Music is not a big part of my life, nor do I know much about jazz, but I was intrigued when this book was sent to me, as regular blog readers will know how fond I am of books about crime fiction. The author outlines the structure of her work in the introduction:
‘Undertones is divided into two parts. The first is comprised of essays framing some of the jazz crime novels in their historical context and giving the casual reader a better understanding of the genre. Essays on ragtime and the blues offer insight into jazz roots […] The second part consists of an annotated bibliography of books, short stories and magazines, as well as lists of: authors and their series characters, series characters and their authors, geographic locations, a chronology, a discography, a “Hot 100 list” and a list of jazz books and short stories by author.’
Stone’s ‘historical overview shows crime and jazz are soulmates in American popular culture’, with jazz even giving its ‘name in the 1920s to a decade associated with excitement and lawlessness. In the Jazz Age, Americans were not going to allow the passage of the 18th Amendment in 1920, which prohibited the sale of alcohol, stand in the way of good times. While accompanied by jazz, they danced the Charleston on tabletops in gangster-owned nightclubs and drank bootleg whiskey in “speakeasies”. In 1920s New York City, there were an estimated 5000 speakeasies.’
From the get-go the link between jazz and gangsters/organised crime is made, and throughout the historical overview it was interesting to see how this music and criminality intermingled in real life and on the page, against an everchanging backdrop of political and social changes. Stone’s work shows the reader the bigger historical framework which jazz operated in, but it does not overlook smaller or more personal details. An early example mentioned in the book, tying in with the theme of jazz and crime is that:
‘For a while, gangster Dutch Schultz “owned” Louis Armstrong. In trying to escape from the clutches of Schultz, he was shanghaied by two lesser mobsters, Tommy Rockwell and Johnny Collins. Armstrong’s problems with the mob appear in Roddy Doyle’s Oh! Play That Thing (2004).’
Stone connects the history with the novels as she goes, which is helpful for those who would like to read a story about a particular aspect of jazz history.
The historical overview also takes in other societal changes such as the consequences of the Wall Street Crash on jazz in the 1930s and the effect WW2 had on jazz bands. Stone writes that:
‘In the1940s the jazz scene changed, as did gangster control of the music business. With the exception of Duke Ellington, who was too old, and Benny Goodman, who had spine problems, most of the top jazz bandleaders disbanded their civilian bands and went to war. Artie Shaw led an all-star Navy Band, while Glenn Miller headed up a combined Army-Air Force Band.’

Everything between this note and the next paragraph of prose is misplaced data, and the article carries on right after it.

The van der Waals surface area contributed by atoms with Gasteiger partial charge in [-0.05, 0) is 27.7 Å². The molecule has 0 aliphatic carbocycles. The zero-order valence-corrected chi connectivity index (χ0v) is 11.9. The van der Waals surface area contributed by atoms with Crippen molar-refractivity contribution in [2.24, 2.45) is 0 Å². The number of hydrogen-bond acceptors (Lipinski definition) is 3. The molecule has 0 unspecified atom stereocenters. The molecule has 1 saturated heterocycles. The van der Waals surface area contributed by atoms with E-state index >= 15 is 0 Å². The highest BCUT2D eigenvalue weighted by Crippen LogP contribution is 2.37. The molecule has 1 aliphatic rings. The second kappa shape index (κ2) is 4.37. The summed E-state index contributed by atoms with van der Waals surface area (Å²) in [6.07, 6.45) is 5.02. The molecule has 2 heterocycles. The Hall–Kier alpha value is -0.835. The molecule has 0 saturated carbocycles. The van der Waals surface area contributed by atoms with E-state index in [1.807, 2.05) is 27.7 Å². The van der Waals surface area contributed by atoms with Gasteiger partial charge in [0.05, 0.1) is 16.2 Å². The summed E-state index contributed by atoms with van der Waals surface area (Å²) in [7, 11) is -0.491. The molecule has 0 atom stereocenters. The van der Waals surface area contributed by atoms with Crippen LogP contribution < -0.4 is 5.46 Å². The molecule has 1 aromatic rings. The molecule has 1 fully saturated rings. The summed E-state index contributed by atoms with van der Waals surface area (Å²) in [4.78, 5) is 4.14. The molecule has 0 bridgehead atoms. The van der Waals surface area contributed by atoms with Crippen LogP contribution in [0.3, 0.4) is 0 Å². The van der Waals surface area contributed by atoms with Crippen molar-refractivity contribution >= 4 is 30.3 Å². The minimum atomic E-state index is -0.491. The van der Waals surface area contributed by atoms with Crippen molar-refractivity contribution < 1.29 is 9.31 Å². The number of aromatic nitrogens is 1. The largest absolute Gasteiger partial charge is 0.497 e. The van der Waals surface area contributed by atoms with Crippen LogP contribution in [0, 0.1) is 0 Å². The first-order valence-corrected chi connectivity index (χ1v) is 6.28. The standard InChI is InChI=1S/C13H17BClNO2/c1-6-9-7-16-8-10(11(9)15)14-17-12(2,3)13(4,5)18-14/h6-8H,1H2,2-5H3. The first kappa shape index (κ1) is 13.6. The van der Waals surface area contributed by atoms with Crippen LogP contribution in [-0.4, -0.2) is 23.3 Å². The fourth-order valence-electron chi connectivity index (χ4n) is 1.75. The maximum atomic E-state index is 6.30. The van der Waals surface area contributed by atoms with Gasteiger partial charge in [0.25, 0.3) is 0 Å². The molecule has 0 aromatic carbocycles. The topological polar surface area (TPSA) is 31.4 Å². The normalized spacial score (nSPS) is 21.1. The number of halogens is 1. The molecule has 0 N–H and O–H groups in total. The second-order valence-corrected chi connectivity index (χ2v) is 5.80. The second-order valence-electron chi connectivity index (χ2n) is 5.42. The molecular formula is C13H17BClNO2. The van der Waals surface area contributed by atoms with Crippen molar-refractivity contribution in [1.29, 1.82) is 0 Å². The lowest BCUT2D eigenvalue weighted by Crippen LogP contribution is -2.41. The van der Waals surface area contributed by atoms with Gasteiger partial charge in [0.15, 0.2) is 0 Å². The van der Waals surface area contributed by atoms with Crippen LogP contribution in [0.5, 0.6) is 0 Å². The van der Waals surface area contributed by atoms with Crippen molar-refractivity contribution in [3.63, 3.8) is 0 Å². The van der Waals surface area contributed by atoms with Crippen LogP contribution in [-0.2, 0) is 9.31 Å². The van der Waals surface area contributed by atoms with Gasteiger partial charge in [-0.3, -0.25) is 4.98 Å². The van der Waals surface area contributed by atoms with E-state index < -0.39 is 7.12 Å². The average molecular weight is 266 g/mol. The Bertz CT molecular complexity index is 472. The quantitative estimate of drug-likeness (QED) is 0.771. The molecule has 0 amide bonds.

This was all new information to me and I really enjoyed discovering more about it. I was also intrigued by this statement she makes about the decline in the popularity of jazz in the 1960s: ‘The sixty-years relationship between jazz and crime seemingly came undone. Jazz lives on in crime stories set after the 1960s more in the background than in the foreground.’
Here are some of the main ideas found in the remaining chapters of part 1.
Jazz Roots: 1. Ragtime
Q: What was Ragtime?
A: ‘Ragtime was a bridge between the music of marching bands and early jazz. It was basically a mix of marches and African rhythms. Its origins can be found in black urban communities and its years of popularity stretched between 1895-1918.’
Key Figure: Scott Joplin
Two of his most well-known tunes are ‘Maple Leaf Rag’ (1899) and ‘The Entertainer’ (1902).
Mysteries featuring Joplin: Larry Karp’s trilogy – The Ragtime Kid (2006), The King of Ragtime (2008) and The Ragtime Fool (2010).
Jazz Roots: 2. The Blues
Q: What is difference between jazz and blues music?
A: ‘Early jazz and blues share a common origin. Each evolved through mixing European music with African harmonies as played by the American South. Where they split is in development. Early jazz was played by schooled musicians, like the New Orleans’ musician ‘Jelly Roll Morton, who synthesized African and European musical heritages and ragtime into a written music for others to interpret […] The blues, on the other hand, seem to have evolved through the efforts of itinerant musicians, often playing homemade string instruments, in various places in the rural South where there were large concentrations of black people. When urban economic opportunity beckoned’ these musicians ‘moved off the land into cities, taking the blues along.’
Key Figure: Robert Johnson